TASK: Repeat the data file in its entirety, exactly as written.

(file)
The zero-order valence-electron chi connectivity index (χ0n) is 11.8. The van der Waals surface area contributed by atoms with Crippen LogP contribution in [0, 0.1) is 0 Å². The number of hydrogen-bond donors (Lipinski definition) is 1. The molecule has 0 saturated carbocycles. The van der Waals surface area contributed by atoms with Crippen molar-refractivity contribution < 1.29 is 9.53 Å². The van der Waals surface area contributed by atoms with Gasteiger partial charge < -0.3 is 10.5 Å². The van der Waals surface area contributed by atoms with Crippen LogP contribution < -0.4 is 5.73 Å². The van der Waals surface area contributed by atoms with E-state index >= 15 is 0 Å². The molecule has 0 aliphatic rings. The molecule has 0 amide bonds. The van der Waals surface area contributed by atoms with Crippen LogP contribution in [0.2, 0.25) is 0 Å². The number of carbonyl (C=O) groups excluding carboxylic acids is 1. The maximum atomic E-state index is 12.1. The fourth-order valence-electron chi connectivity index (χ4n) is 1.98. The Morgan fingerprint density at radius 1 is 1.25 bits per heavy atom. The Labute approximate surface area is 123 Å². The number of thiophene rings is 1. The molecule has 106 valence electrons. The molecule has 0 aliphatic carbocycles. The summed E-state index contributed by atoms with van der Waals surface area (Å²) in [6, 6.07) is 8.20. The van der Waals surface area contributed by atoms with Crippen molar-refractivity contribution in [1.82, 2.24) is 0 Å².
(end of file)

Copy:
The zero-order valence-electron chi connectivity index (χ0n) is 11.8. The van der Waals surface area contributed by atoms with Crippen LogP contribution in [0, 0.1) is 0 Å². The number of hydrogen-bond donors (Lipinski definition) is 1. The molecule has 0 saturated carbocycles. The van der Waals surface area contributed by atoms with Crippen molar-refractivity contribution < 1.29 is 9.53 Å². The van der Waals surface area contributed by atoms with Gasteiger partial charge < -0.3 is 10.5 Å². The van der Waals surface area contributed by atoms with Crippen LogP contribution < -0.4 is 5.73 Å². The van der Waals surface area contributed by atoms with E-state index >= 15 is 0 Å². The molecule has 0 aliphatic rings. The molecule has 0 amide bonds. The van der Waals surface area contributed by atoms with Crippen LogP contribution in [0.2, 0.25) is 0 Å². The number of carbonyl (C=O) groups excluding carboxylic acids is 1. The maximum atomic E-state index is 12.1. The fourth-order valence-electron chi connectivity index (χ4n) is 1.98. The Morgan fingerprint density at radius 1 is 1.25 bits per heavy atom. The Labute approximate surface area is 123 Å². The number of thiophene rings is 1. The molecule has 106 valence electrons. The molecule has 0 aliphatic carbocycles. The summed E-state index contributed by atoms with van der Waals surface area (Å²) in [6, 6.07) is 8.20. The van der Waals surface area contributed by atoms with Crippen molar-refractivity contribution in [1.82, 2.24) is 0 Å².